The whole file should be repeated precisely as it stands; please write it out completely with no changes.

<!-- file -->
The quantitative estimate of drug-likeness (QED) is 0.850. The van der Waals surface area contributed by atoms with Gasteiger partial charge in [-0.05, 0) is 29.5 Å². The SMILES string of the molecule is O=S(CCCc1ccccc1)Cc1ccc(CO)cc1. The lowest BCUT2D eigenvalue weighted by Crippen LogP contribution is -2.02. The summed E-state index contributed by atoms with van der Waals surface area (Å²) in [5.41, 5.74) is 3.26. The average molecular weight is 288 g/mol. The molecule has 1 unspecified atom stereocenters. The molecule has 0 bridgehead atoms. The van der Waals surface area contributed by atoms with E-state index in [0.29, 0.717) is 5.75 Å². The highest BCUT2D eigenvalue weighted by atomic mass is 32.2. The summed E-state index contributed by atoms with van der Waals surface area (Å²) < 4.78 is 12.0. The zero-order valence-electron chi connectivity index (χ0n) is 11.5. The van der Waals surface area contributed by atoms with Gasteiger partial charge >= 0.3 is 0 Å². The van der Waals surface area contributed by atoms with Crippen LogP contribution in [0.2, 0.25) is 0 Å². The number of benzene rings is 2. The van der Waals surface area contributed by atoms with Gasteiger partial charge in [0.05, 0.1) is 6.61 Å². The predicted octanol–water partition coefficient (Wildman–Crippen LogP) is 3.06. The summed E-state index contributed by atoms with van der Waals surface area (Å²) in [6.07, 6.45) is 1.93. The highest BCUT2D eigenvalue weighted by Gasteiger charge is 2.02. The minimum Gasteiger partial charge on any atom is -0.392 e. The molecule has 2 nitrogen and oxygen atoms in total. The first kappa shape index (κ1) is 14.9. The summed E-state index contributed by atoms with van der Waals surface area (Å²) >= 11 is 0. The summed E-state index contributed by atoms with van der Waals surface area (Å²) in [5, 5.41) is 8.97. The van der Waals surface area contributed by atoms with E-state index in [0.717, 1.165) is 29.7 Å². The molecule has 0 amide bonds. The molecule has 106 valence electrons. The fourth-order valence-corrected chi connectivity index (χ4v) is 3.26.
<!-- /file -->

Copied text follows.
The quantitative estimate of drug-likeness (QED) is 0.850. The van der Waals surface area contributed by atoms with Gasteiger partial charge in [-0.05, 0) is 29.5 Å². The SMILES string of the molecule is O=S(CCCc1ccccc1)Cc1ccc(CO)cc1. The lowest BCUT2D eigenvalue weighted by Crippen LogP contribution is -2.02. The summed E-state index contributed by atoms with van der Waals surface area (Å²) in [5.41, 5.74) is 3.26. The average molecular weight is 288 g/mol. The molecule has 1 unspecified atom stereocenters. The molecule has 0 bridgehead atoms. The van der Waals surface area contributed by atoms with E-state index in [0.29, 0.717) is 5.75 Å². The highest BCUT2D eigenvalue weighted by atomic mass is 32.2. The summed E-state index contributed by atoms with van der Waals surface area (Å²) < 4.78 is 12.0. The zero-order valence-electron chi connectivity index (χ0n) is 11.5. The van der Waals surface area contributed by atoms with Gasteiger partial charge >= 0.3 is 0 Å². The van der Waals surface area contributed by atoms with Crippen LogP contribution in [0.2, 0.25) is 0 Å². The number of benzene rings is 2. The van der Waals surface area contributed by atoms with Gasteiger partial charge in [0.05, 0.1) is 6.61 Å². The predicted octanol–water partition coefficient (Wildman–Crippen LogP) is 3.06. The summed E-state index contributed by atoms with van der Waals surface area (Å²) in [6.07, 6.45) is 1.93. The highest BCUT2D eigenvalue weighted by Gasteiger charge is 2.02. The minimum Gasteiger partial charge on any atom is -0.392 e. The molecule has 2 nitrogen and oxygen atoms in total. The first kappa shape index (κ1) is 14.9. The summed E-state index contributed by atoms with van der Waals surface area (Å²) >= 11 is 0. The summed E-state index contributed by atoms with van der Waals surface area (Å²) in [5, 5.41) is 8.97. The van der Waals surface area contributed by atoms with E-state index in [0.717, 1.165) is 29.7 Å². The molecule has 0 amide bonds. The molecule has 106 valence electrons. The fourth-order valence-corrected chi connectivity index (χ4v) is 3.26.